Tory rebels 'deadly serious' about backing Brexit vote for MPs

A senior Tory MP has said she and her colleagues are "deadly serious" about backing plans to give MPs the final say on Britain's Brexit deal.

Nicky Morgan challenged Brexit Secretary David Davis over reports that Tory rebels were not serious about backing an amendment to Brexit legislation that would put any vote on the statute book.

The amendment to the EU Withdrawal Bill has been tabled by Tory former attorney general Dominic Grieve, who said such a move would calm the debate and "bring a bit of rationality" to negotiations.

Nicky Morgan
Nicky Morgan refuted claims Tory rebels were not serious about backing an amendment to Brexit legislation (Dominic Lipinski/PA)

Former education secretary Ms Morgan said: "There is a way for the Government to put this matter completely beyond doubt, and that is to accept the amendment seven to the withdrawal laid by (Mr Grieve).

"Reports have reached members on this side that the Secretary of State doesn't think that those Conservative members who have signed that amendment are serious about supporting it if we need to.

"Can I tell him we are deadly serious, and it would be better for the Government to adopt a concession strategy on having a withdrawal agreement secured by statute sooner rather than later for all concerned."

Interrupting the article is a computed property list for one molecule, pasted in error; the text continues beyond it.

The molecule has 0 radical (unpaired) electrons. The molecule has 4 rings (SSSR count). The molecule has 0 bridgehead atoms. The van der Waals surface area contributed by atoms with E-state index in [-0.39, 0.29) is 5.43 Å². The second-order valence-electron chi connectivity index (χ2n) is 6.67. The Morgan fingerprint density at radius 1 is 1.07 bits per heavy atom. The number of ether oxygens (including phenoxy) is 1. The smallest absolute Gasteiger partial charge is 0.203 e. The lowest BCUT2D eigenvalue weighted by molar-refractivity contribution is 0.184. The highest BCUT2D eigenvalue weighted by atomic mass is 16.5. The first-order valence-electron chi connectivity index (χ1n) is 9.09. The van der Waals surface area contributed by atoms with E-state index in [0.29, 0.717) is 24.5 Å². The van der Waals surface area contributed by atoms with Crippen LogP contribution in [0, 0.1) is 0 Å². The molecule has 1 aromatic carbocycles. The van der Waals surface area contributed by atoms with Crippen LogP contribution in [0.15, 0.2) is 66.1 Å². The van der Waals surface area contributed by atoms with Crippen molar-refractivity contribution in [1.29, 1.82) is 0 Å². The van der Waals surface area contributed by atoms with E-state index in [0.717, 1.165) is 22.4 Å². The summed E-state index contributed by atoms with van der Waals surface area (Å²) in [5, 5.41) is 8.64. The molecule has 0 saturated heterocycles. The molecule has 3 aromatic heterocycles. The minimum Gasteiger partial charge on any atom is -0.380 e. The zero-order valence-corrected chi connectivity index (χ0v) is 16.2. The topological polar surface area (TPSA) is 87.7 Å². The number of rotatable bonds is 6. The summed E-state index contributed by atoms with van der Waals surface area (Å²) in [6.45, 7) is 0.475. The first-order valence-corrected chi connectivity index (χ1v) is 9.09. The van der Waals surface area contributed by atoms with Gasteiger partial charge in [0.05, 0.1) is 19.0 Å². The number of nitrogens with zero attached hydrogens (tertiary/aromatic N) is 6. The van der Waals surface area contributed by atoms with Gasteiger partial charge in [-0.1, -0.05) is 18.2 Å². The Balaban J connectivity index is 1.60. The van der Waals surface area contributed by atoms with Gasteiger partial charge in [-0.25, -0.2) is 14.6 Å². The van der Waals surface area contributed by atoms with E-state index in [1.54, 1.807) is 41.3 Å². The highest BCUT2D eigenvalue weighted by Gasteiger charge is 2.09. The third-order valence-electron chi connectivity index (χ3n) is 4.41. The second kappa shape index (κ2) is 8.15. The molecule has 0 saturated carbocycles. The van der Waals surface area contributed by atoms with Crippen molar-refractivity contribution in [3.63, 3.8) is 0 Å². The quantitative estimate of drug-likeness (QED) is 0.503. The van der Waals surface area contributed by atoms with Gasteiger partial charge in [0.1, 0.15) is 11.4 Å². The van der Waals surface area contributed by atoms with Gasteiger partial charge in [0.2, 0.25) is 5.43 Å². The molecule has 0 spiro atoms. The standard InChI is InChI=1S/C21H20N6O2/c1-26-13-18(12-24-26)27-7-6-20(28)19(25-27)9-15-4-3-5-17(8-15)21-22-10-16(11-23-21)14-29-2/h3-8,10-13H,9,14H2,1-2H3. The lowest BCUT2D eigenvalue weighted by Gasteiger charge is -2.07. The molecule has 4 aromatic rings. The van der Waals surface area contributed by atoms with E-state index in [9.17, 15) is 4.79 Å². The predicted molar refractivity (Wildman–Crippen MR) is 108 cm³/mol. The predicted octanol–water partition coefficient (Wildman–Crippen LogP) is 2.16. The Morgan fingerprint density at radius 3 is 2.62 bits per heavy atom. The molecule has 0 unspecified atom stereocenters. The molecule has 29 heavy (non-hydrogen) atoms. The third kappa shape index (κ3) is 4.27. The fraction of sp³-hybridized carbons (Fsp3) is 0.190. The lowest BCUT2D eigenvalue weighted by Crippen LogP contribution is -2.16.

In reply, Mr Davis said: "I won't pre-empt the discussions in the bill, but those reports are not true."

The Brexit Secretary faced calls to guarantee in law that MPs will have a "meaningful" vote on the final Brexit deal.

In our negotiations for our new partnership with the EU, we've made considerable progress on the issues that matter pic.twitter.com/dbqDz1WmaP

-- Exiting the EU Dept (@DExEUgov) October 10, 2017

Mr Grieve said it was necessary for both the UK and European parliaments to approve any Brexit deal.

"The only way in which we can do that properly is by statute in this House," he added.

"In those circumstances isn't it rather fanciful to imagine that having reached a deal with the European Union, they will hold us in some strange way to ransom because we point out that we need the time to enact the necessary statute.

"This flies in the face of reality, it seems to me, and I think it would just tone down the debate a little and bring a bit of rationality if we understood that our European Union partners would expect us to reach our own conclusion in accordance with our constitutional requirements."

David Davis takes questions in the Commons
David Davis takes questions in the Commons (PA)

Mr Davis said the EU's chief negotiator, Michel Barnier, wanted to conclude negotiations by October next year in order for that process to take place.

He said it is the Government's "intent and expectation" that MPs will have a vote before the European Parliament, adding: "That stands."

Mr Davis said if the current timetable is met then it is likely the European Parliament will have a vote in December 2018 or January 2019, noting: "We will have that before the House before then. There's no doubt about that.

"That undertaking is absolutely cast-iron."

Mr Davis said all parties want to make progress quickly, adding: "The issue here is one of practicality and what we control.

"What we control we will run in order to give Parliament a proper and meaningful vote at the right time."

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